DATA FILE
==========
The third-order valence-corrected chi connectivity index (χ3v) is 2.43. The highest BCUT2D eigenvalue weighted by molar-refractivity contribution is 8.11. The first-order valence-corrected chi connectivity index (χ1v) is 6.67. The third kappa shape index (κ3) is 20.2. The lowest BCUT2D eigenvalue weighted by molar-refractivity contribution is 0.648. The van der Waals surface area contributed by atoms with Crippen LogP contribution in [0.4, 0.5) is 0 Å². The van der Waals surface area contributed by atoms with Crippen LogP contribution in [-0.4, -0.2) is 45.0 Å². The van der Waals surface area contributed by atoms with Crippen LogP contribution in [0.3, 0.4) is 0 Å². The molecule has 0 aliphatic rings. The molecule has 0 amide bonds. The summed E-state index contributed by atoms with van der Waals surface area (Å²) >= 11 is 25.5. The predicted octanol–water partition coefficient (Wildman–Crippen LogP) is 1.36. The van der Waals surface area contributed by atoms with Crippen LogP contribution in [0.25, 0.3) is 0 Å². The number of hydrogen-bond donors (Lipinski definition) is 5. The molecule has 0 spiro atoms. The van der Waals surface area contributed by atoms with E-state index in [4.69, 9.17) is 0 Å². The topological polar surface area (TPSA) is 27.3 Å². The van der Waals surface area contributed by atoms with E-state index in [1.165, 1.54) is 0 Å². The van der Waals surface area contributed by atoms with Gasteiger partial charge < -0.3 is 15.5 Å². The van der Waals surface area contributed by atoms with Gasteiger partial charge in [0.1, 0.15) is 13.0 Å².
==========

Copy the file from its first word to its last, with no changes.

The third-order valence-corrected chi connectivity index (χ3v) is 2.43. The highest BCUT2D eigenvalue weighted by molar-refractivity contribution is 8.11. The first-order valence-corrected chi connectivity index (χ1v) is 6.67. The third kappa shape index (κ3) is 20.2. The lowest BCUT2D eigenvalue weighted by molar-refractivity contribution is 0.648. The van der Waals surface area contributed by atoms with Crippen LogP contribution in [0.4, 0.5) is 0 Å². The van der Waals surface area contributed by atoms with Crippen LogP contribution in [-0.4, -0.2) is 45.0 Å². The van der Waals surface area contributed by atoms with Crippen LogP contribution in [0.3, 0.4) is 0 Å². The molecule has 0 aliphatic rings. The molecule has 0 amide bonds. The summed E-state index contributed by atoms with van der Waals surface area (Å²) >= 11 is 25.5. The predicted octanol–water partition coefficient (Wildman–Crippen LogP) is 1.36. The van der Waals surface area contributed by atoms with Crippen LogP contribution in [0.25, 0.3) is 0 Å². The number of hydrogen-bond donors (Lipinski definition) is 5. The molecule has 0 spiro atoms. The van der Waals surface area contributed by atoms with E-state index in [4.69, 9.17) is 0 Å². The topological polar surface area (TPSA) is 27.3 Å². The van der Waals surface area contributed by atoms with E-state index in [1.165, 1.54) is 0 Å². The van der Waals surface area contributed by atoms with Gasteiger partial charge < -0.3 is 15.5 Å². The van der Waals surface area contributed by atoms with Gasteiger partial charge in [0.1, 0.15) is 13.0 Å².